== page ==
The key when choosing what bread to serve with your antipasti is not to go overboard. After all, the antipasti course is meant to whet the appetite for the courses to follow, not fill you up. A good lighter option is piadina, a traditional flatbread from the northern Italian region of Emilia-Romagna. You can find piadina in plenty of supermarkets now, but they’re also deceptively simple to make. If you’re looking for something a little more substantial, then focaccia and ciabatta are both good options (whether homemade or bought), just make sure you’re not too generous with the slices.
How should I present my antipasti?
There is no ‘right’ way to serve antipasti. However, there’s no harm in artfully arranging your selection on either a large wooden or stone board, or across a few smaller boards or plates. If you’re keen for people to mingle before you serve dinner, placing smaller plates containing different types of antipasto around the room will help encourage people to circulate (leave some napkins and cocktail sticks near each antipasto station so things don’t get too messy).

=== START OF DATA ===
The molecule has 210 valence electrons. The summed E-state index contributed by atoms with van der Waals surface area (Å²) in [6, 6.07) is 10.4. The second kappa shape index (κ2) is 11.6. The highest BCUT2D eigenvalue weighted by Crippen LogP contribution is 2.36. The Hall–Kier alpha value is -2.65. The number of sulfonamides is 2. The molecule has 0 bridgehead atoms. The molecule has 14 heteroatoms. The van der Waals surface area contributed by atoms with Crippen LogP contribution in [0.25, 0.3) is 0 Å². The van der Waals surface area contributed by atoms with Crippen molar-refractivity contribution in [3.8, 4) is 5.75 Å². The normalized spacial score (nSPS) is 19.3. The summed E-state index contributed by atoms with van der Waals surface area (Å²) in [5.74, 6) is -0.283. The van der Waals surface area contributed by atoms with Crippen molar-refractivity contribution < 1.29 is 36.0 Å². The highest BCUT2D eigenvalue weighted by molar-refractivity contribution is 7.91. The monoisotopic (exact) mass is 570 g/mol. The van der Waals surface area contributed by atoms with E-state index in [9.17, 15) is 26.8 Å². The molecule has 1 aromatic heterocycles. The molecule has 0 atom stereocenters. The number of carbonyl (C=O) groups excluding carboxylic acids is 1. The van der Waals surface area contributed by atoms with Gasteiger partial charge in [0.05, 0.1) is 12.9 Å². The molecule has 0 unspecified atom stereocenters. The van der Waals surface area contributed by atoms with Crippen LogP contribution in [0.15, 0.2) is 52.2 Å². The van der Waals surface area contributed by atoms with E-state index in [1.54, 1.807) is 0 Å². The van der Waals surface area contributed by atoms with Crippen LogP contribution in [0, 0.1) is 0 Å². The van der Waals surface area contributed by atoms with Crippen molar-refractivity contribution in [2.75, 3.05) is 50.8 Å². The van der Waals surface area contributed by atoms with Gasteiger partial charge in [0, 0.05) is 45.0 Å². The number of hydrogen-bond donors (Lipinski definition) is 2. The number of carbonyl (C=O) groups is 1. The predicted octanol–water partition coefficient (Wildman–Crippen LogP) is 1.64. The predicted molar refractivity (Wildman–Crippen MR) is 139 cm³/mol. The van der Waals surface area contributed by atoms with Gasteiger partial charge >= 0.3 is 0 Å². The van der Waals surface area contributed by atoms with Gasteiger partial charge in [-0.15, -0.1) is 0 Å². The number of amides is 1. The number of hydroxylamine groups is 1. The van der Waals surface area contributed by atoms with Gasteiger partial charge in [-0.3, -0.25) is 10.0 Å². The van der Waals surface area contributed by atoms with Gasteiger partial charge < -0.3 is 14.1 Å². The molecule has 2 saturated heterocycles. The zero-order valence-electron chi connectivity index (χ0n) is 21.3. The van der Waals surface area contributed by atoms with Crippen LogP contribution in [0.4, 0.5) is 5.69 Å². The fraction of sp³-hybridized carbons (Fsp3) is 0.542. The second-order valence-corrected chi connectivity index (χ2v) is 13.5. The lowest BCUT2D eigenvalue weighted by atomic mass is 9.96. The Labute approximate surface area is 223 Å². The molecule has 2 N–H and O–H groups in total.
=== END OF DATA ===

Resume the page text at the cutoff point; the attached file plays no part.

What drinks should I serve with my antipasti?
The aperitivo tradition in Italy means that often small portions of food, like the antipasti in question here, are served alongside cocktails in trendy bars. You could emulate this at your own dinner party by serving traditional Italian cocktails – like the Negroni Sbagliato or the Peach Bellini – to your guests as they arrive. But if this isn’t quite your cup of tea, don’t panic. Popping open a bottle of chilled Prosecco will kickstart your party in authentic Italian style, and your guests can tuck into the array of antipasti with a glass of fizz in hand.